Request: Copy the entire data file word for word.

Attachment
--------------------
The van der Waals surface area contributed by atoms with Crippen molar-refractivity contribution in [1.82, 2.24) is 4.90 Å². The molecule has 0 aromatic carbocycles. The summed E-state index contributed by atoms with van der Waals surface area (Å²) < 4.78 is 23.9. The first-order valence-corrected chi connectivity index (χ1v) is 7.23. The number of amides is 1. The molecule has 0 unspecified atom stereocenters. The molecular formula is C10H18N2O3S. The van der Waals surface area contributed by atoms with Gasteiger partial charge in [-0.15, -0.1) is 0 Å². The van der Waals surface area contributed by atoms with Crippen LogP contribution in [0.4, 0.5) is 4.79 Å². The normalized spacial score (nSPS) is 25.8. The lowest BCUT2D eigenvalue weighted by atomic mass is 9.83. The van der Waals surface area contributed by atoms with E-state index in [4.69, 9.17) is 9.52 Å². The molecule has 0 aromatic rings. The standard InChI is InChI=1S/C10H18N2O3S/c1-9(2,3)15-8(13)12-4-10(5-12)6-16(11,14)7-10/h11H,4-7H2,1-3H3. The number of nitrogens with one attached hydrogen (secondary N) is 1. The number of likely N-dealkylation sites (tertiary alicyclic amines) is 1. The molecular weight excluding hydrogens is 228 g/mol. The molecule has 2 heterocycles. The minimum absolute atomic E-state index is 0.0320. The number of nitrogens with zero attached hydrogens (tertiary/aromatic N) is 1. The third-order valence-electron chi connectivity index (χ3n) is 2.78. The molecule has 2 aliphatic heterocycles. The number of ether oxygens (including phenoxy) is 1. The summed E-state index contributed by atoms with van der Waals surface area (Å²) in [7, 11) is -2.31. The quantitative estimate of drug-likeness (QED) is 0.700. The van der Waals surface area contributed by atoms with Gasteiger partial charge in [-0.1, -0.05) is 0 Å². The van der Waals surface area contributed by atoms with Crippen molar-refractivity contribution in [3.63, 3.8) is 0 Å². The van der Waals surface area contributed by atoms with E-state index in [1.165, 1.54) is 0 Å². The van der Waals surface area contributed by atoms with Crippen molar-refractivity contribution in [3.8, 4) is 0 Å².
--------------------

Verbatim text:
The van der Waals surface area contributed by atoms with Crippen molar-refractivity contribution in [1.82, 2.24) is 4.90 Å². The molecule has 0 aromatic carbocycles. The summed E-state index contributed by atoms with van der Waals surface area (Å²) < 4.78 is 23.9. The first-order valence-corrected chi connectivity index (χ1v) is 7.23. The number of amides is 1. The molecule has 0 unspecified atom stereocenters. The molecular formula is C10H18N2O3S. The van der Waals surface area contributed by atoms with Gasteiger partial charge in [-0.15, -0.1) is 0 Å². The van der Waals surface area contributed by atoms with Crippen LogP contribution in [0.4, 0.5) is 4.79 Å². The normalized spacial score (nSPS) is 25.8. The lowest BCUT2D eigenvalue weighted by atomic mass is 9.83. The van der Waals surface area contributed by atoms with E-state index in [4.69, 9.17) is 9.52 Å². The molecule has 0 aromatic rings. The standard InChI is InChI=1S/C10H18N2O3S/c1-9(2,3)15-8(13)12-4-10(5-12)6-16(11,14)7-10/h11H,4-7H2,1-3H3. The number of nitrogens with one attached hydrogen (secondary N) is 1. The number of likely N-dealkylation sites (tertiary alicyclic amines) is 1. The molecular weight excluding hydrogens is 228 g/mol. The molecule has 2 heterocycles. The minimum absolute atomic E-state index is 0.0320. The number of nitrogens with zero attached hydrogens (tertiary/aromatic N) is 1. The third-order valence-electron chi connectivity index (χ3n) is 2.78. The molecule has 2 aliphatic heterocycles. The number of ether oxygens (including phenoxy) is 1. The summed E-state index contributed by atoms with van der Waals surface area (Å²) in [7, 11) is -2.31. The quantitative estimate of drug-likeness (QED) is 0.700. The van der Waals surface area contributed by atoms with Gasteiger partial charge in [-0.1, -0.05) is 0 Å². The van der Waals surface area contributed by atoms with Crippen molar-refractivity contribution in [3.63, 3.8) is 0 Å². The van der Waals surface area contributed by atoms with E-state index in [1.165, 1.54) is 0 Å². The van der Waals surface area contributed by atoms with Crippen molar-refractivity contribution in [3.8, 4) is 0 Å².